https://authoritynutrition.com/top-9-biggest-lies-about-dietary-fat-and-cholesterol/

How to Improve Gut Health – 29th May – World Digestive Health Day

healthy gut, healthy you

Hippocrates said, “All disease begins in the gut.”

And while this may not be 100% true for every disease in every person, more and more research shows that our gut (digestive system) has a bigger role in many diseases than we used to think. And we’re not just talking about heartburn, constipation, diarrhea, IBS, IBD, etc. We’re talking about all kinds of issues like allergies, pain, mood disorders, and nutrient deficiencies.

There are a lot of reasons for this. Our gut is the portal to the outside world. It’s here where we take in disease-causing bacteria, viruses, and parasites. We also take in nutrients (and toxins) through our gut. The nutrients we ingest and absorb are the building blocks of every single part of our body. We’re just learning the connections between our gut and other areas of our body, like our brain (have you heard of “the gut-brain axis”). Not just our gut per se; but, its friendly resident microbes too. These guys also have newly discovered roles in our gut health and overall health.

So, let’s talk about the roles that our gut and our gut microbes play in our overall health. Then I’ll give you tips to improve your gut health naturally.

Our gut’s role in our overall health

Our gut’s main role is as a barrier. To let things in that should get in, and to keep things out that should stay out. Think of “absorption” of nutrients as things we want to let in; and “elimination” of waste as things we want to pass right through and out.

This seemingly simple role is super-complex! And it can break down in so many places.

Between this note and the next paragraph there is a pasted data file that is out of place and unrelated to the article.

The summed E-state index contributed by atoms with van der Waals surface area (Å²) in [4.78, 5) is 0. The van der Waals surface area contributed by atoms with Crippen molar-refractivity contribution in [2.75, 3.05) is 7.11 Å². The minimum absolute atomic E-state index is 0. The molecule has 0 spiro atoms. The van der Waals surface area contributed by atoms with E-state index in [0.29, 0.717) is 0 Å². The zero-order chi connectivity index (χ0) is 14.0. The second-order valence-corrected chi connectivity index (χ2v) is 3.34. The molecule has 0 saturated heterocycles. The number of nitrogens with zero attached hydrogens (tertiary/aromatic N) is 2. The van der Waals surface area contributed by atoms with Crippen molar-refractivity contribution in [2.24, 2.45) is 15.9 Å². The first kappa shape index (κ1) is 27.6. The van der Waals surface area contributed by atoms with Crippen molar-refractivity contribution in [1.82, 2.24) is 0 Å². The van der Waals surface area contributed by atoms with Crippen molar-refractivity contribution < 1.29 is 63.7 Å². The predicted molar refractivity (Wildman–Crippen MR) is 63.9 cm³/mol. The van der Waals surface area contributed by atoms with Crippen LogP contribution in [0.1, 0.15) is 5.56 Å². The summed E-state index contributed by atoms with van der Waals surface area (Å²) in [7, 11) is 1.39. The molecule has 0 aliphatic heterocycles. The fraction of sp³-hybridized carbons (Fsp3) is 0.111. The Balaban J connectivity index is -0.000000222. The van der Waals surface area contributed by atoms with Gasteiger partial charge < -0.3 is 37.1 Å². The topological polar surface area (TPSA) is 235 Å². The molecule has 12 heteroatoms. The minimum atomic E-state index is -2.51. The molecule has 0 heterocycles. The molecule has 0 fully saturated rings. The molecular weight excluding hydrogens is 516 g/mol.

For one thing, our guts can “leak.” Yes, like a long tube with holes in it, it can allow things to get into our bloodstream/bodies that can wreak havoc (bacteria, undigested food, and toxins). You name it, whatever you put into your mouth can be absorbed by your gut and get into your bloodstream, even if it’s not supposed to. And when your gut wall gets irritated, it can “leak.” When this happens, you get inflammation, which is a starting point for many diseases that don’t seem linked to the gut but have a sneaky connection there.

FUN FACT: About 70% of our immune system lives in and around our gut.

A healthy gut is not a leaky gut. It maintains its barrier and shuttles things through to be eliminated. Maintaining a healthy gut barrier is the first pillar of gut health.

The second main part of your gut are the billions of friendly health-promoting microbes. Gut microbes help us digest and absorb nutrients. They fight off disease-causing microbes, make some vitamins for us, and have all kinds of other health benefits, like mental health benefits, reducing inflammation, and stabilizing blood sugar.

So, keeping your gut microbes happy is the second pillar of gut health!

How to improve gut health

There are a lot of natural ways to improve gut health. Let’s start with what to stop. It’s always best to eliminate the cause, so let’s stop giving our guts junk to deal with. How about eliminating added sugars, processed foods, and alcohol? Try that for a few weeks, and you may be amazed at how much better your body (and gut) feels.

You may also want to eliminate other gut irritants. Dairy and grains contain common compounds known to irritate some people’s guts. Sometimes you only need to eliminate them for a few weeks to see if it makes a difference for your health.

By eating nutrient-dense foods, we allow ample macro- and micro-nutrients into our gut to maximize the chance for absorption. These nutrients help our bodies build and repair our gut, and every other body part as well. Some of the most nutrient-dense foods include dark leafy greens, colourful fruits and veggies, liver, and fish.

The second pillar of gut health is our microbes. By ingesting probiotic-rich foods and drinks, we can help to replenish our gut microbes. These are found in fermented foods like kombucha, kefir, miso, sauerkraut, and kimchi. Make these a part of your daily diet.

Whole foods are full of gut-friendly fiber. Not eating enough fiber increases the risk of heart disease, cancer, diabetes, and obesity. Fiber plays lots of roles in our gut, including whisking away some of those pesky bad bacteria and toxins so they can be eliminated. Fiber also helps to feed our friendly resident microbes that help us absorb and digest our food better. What foods have a lot of fiber? Fruits, vegetables, nuts, seeds, and even cacao.